|Fairmount Park Waterworks, South Garden | Philadelphia
If you thought Philadelphia’s famed Fairmount Park could not get any better, you would be mistaken. The funny thing about FP is that it gets mixed results from those who live around it … seriously, it does.
Some love Fairmount Park, and some hate it. Some think its potential has been reached, and some think there is only room for improvement. Some Philadelphians use it every day, and some locals have never set foot in it.
For being one of the world’s largest urban park systems (aka “The Largest Landscaped Urban Park in the World,” according to Wikipedia), I personally feel that the park itself is underutilized. There are so many different elements to this 9,200 acre Philadelphia green space, that it’s too hard to recognize all of them. The most recognizable places include (but are not limited to): Philadelphia Museum of Art, Philadelphia Zoo, Boathouse Row, Please Touch Museum, and Bartram’s Garden.
And that’s just the tip of the iceberg.
What I really love about Fairmount Park is that it’s so well protected and preserved, considering it’s located in the 5th largest US city. What was originally an 1858 agreement to protect Philadelphia’s main water supply (aka the Schuylkill River), has turned into a phenomenal public park system (63 different neighborhood parks, to be exact). This gives all Philadelphians the option to escape the busyness of city life (any day of the week), and still be within close proximity to their homes.
Okay, that should be enough background and history to get us started here.
Close to 1 year ago, Philadelphia Parks & Rec teamed up with local community groups and Penn Praxis (the design arm of UPenn) to discuss how East/West Fairmount Park could be better connected and utilized as a whole. The result, a comprehensive plan called “The New Fairmount Park.”
As to not deviate from my usual approach, let’s break this jawn down in traditional PUL fashion:
– “Why East & West Fairmount Park?”: Well, simply put, East/West Fairmount Park are the core of Fairmount Park as a whole. They both touch Center City (East) and University City (West), which both happen to be the biggest growth areas in Philadelphia today. On top of that, no other city in the US can match East/West’s combined size and overall value to the health of local residents. From a tourism standpoint, these 2 park sections draw 7M visitors every year, are home to some of Philadelphia’s most significant cultural institutions, and offer a wealth of sculptures and public art. In other words, East/West are a big draw for tourists. From a recreational standpoint, there are 54 trail miles, 16 creeks, and 4 playgrounds. In other words, East/West serve as a huge public playground for those younger and older alike.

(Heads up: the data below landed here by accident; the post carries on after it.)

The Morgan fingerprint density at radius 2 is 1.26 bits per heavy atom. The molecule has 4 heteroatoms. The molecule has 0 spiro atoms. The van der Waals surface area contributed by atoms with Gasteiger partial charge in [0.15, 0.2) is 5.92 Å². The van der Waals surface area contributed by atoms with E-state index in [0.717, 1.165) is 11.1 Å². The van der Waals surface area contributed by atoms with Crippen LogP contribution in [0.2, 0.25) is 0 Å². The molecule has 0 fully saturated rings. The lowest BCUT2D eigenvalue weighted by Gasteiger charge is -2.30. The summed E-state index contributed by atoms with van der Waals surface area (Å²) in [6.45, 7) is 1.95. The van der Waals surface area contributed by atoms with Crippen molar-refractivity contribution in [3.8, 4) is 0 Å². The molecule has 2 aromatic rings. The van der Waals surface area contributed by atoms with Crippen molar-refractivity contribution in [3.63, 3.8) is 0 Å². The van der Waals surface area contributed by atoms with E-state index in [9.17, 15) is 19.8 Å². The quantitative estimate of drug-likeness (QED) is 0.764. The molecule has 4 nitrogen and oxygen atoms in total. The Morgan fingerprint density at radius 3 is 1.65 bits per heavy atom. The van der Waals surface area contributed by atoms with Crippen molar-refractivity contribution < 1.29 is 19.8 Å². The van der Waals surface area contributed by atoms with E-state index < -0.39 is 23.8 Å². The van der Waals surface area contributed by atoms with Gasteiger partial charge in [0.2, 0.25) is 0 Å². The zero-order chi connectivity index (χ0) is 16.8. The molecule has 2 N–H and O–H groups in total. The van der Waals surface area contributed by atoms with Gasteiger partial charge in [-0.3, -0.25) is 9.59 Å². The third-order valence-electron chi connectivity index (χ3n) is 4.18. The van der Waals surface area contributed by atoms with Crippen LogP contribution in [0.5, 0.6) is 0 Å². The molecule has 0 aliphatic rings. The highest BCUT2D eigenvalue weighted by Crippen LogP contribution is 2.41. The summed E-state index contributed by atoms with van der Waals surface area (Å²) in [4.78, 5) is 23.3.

– “The Big Vision”: This one has to be seen on the plan itself. In general, it capitalizes on some of FP’s greatest assets: creeks, trails, and park entrances. To see some of the graphics depicting the plan’s ideas and calls-to-action, click here.
– “First-Steps”: With any comprehensive plan, the goal is to start small by meeting short-term goals for long-term gains. That’s exactly what the plan calls for in this section. Things like improving watersheds, traffic studies, and pedestrian accessibility all contribute to exposing the park’s physical attributes and overall beauty. Simple things like painting bike lane lines on bridges that cross the Schuylkill River will help connect East and West. Making park entrances more visible to those walking, riding, or driving by will increase Fairmount Park’s curb appeal and encourage more usage. Steps like these do not cost millions of dollars to complete, they just require a plan and some attention to detail.
– “Focus Areas”: This section of the plan focuses on 5 key areas, and they mostly revolve around the same simple concept: bring people to the water sources in Fairmount Park. By following the 16 creeks that flow down to the Schuylkill River, park users will have a natural path from uphill to river (and vice-versa). The funny thing about the neighborhoods surrounding FP, is that many residents in those communities don’t realize how easy it is to access the park. Both natural and man-made barriers are the culprits. The goal is to use waterways as a guide to increasing park usage and park access.
Done and done.
My hope is that this blog post will serve as a launching point for all PUL readers to see how great Fairmount Park really is, and how much greater it will become in the not-too-distant future.